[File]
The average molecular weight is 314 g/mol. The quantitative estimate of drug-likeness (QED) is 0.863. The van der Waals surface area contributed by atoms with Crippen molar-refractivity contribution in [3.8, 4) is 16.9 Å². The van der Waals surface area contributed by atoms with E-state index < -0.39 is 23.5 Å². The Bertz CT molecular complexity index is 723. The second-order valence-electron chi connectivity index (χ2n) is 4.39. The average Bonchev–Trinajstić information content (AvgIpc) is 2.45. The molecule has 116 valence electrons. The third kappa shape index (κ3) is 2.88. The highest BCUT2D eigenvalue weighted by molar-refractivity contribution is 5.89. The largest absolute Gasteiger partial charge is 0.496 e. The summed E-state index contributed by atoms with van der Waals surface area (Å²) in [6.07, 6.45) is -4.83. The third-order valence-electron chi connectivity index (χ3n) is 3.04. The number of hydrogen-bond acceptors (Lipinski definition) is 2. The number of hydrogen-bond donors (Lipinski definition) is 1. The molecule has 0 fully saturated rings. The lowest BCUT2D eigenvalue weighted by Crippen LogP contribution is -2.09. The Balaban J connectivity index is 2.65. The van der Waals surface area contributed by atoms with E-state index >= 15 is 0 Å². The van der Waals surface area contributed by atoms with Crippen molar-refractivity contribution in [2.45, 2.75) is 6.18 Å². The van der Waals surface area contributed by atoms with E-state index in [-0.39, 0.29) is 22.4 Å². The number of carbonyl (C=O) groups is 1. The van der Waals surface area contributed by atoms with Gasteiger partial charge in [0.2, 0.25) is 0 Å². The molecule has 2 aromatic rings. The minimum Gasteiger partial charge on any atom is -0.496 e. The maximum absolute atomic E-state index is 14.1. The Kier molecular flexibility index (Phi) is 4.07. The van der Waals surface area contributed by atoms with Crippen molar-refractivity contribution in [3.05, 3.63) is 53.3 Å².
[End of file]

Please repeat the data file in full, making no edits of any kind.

The average molecular weight is 314 g/mol. The quantitative estimate of drug-likeness (QED) is 0.863. The van der Waals surface area contributed by atoms with Crippen molar-refractivity contribution in [3.8, 4) is 16.9 Å². The van der Waals surface area contributed by atoms with E-state index < -0.39 is 23.5 Å². The Bertz CT molecular complexity index is 723. The second-order valence-electron chi connectivity index (χ2n) is 4.39. The average Bonchev–Trinajstić information content (AvgIpc) is 2.45. The molecule has 116 valence electrons. The third kappa shape index (κ3) is 2.88. The highest BCUT2D eigenvalue weighted by molar-refractivity contribution is 5.89. The largest absolute Gasteiger partial charge is 0.496 e. The summed E-state index contributed by atoms with van der Waals surface area (Å²) in [6.07, 6.45) is -4.83. The third-order valence-electron chi connectivity index (χ3n) is 3.04. The number of hydrogen-bond acceptors (Lipinski definition) is 2. The number of hydrogen-bond donors (Lipinski definition) is 1. The molecule has 0 fully saturated rings. The lowest BCUT2D eigenvalue weighted by Crippen LogP contribution is -2.09. The Balaban J connectivity index is 2.65. The van der Waals surface area contributed by atoms with E-state index >= 15 is 0 Å². The van der Waals surface area contributed by atoms with Crippen molar-refractivity contribution in [2.45, 2.75) is 6.18 Å². The van der Waals surface area contributed by atoms with E-state index in [-0.39, 0.29) is 22.4 Å². The number of carbonyl (C=O) groups is 1. The van der Waals surface area contributed by atoms with Gasteiger partial charge in [0.2, 0.25) is 0 Å². The molecule has 2 aromatic rings. The minimum Gasteiger partial charge on any atom is -0.496 e. The maximum absolute atomic E-state index is 14.1. The Kier molecular flexibility index (Phi) is 4.07. The van der Waals surface area contributed by atoms with Crippen molar-refractivity contribution in [3.05, 3.63) is 53.3 Å².